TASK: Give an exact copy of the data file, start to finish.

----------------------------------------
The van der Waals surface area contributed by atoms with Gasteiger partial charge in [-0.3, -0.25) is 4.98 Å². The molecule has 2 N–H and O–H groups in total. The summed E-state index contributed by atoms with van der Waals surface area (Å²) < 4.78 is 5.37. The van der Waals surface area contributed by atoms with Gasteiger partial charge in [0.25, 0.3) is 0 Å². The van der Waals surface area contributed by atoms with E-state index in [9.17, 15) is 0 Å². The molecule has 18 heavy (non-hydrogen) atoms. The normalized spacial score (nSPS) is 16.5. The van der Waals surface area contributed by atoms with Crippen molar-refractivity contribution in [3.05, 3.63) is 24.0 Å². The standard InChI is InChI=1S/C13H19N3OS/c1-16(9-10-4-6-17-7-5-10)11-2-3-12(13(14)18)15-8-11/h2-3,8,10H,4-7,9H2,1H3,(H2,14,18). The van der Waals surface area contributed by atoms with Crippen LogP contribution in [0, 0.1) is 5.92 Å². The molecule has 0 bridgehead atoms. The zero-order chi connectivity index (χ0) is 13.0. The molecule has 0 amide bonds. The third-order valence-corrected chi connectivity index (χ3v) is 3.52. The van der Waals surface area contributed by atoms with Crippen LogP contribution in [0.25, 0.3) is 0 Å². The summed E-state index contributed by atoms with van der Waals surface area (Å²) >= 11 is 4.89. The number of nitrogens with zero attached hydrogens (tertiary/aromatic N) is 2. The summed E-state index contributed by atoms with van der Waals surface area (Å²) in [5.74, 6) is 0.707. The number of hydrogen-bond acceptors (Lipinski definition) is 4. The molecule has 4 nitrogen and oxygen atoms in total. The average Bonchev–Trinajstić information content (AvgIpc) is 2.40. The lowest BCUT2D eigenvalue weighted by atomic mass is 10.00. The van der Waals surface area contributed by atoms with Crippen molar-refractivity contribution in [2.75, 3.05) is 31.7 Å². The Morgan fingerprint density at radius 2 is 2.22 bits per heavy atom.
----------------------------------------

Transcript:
The van der Waals surface area contributed by atoms with Gasteiger partial charge in [-0.3, -0.25) is 4.98 Å². The molecule has 2 N–H and O–H groups in total. The summed E-state index contributed by atoms with van der Waals surface area (Å²) < 4.78 is 5.37. The van der Waals surface area contributed by atoms with Gasteiger partial charge in [0.25, 0.3) is 0 Å². The van der Waals surface area contributed by atoms with E-state index in [9.17, 15) is 0 Å². The molecule has 18 heavy (non-hydrogen) atoms. The normalized spacial score (nSPS) is 16.5. The van der Waals surface area contributed by atoms with Crippen molar-refractivity contribution in [3.05, 3.63) is 24.0 Å². The standard InChI is InChI=1S/C13H19N3OS/c1-16(9-10-4-6-17-7-5-10)11-2-3-12(13(14)18)15-8-11/h2-3,8,10H,4-7,9H2,1H3,(H2,14,18). The van der Waals surface area contributed by atoms with Crippen LogP contribution in [0, 0.1) is 5.92 Å². The molecule has 0 bridgehead atoms. The zero-order chi connectivity index (χ0) is 13.0. The molecule has 0 amide bonds. The third-order valence-corrected chi connectivity index (χ3v) is 3.52. The van der Waals surface area contributed by atoms with Crippen LogP contribution in [0.25, 0.3) is 0 Å². The summed E-state index contributed by atoms with van der Waals surface area (Å²) >= 11 is 4.89. The number of nitrogens with zero attached hydrogens (tertiary/aromatic N) is 2. The summed E-state index contributed by atoms with van der Waals surface area (Å²) in [5.74, 6) is 0.707. The number of hydrogen-bond acceptors (Lipinski definition) is 4. The molecule has 4 nitrogen and oxygen atoms in total. The average Bonchev–Trinajstić information content (AvgIpc) is 2.40. The lowest BCUT2D eigenvalue weighted by atomic mass is 10.00. The van der Waals surface area contributed by atoms with Crippen molar-refractivity contribution in [2.75, 3.05) is 31.7 Å². The Morgan fingerprint density at radius 2 is 2.22 bits per heavy atom.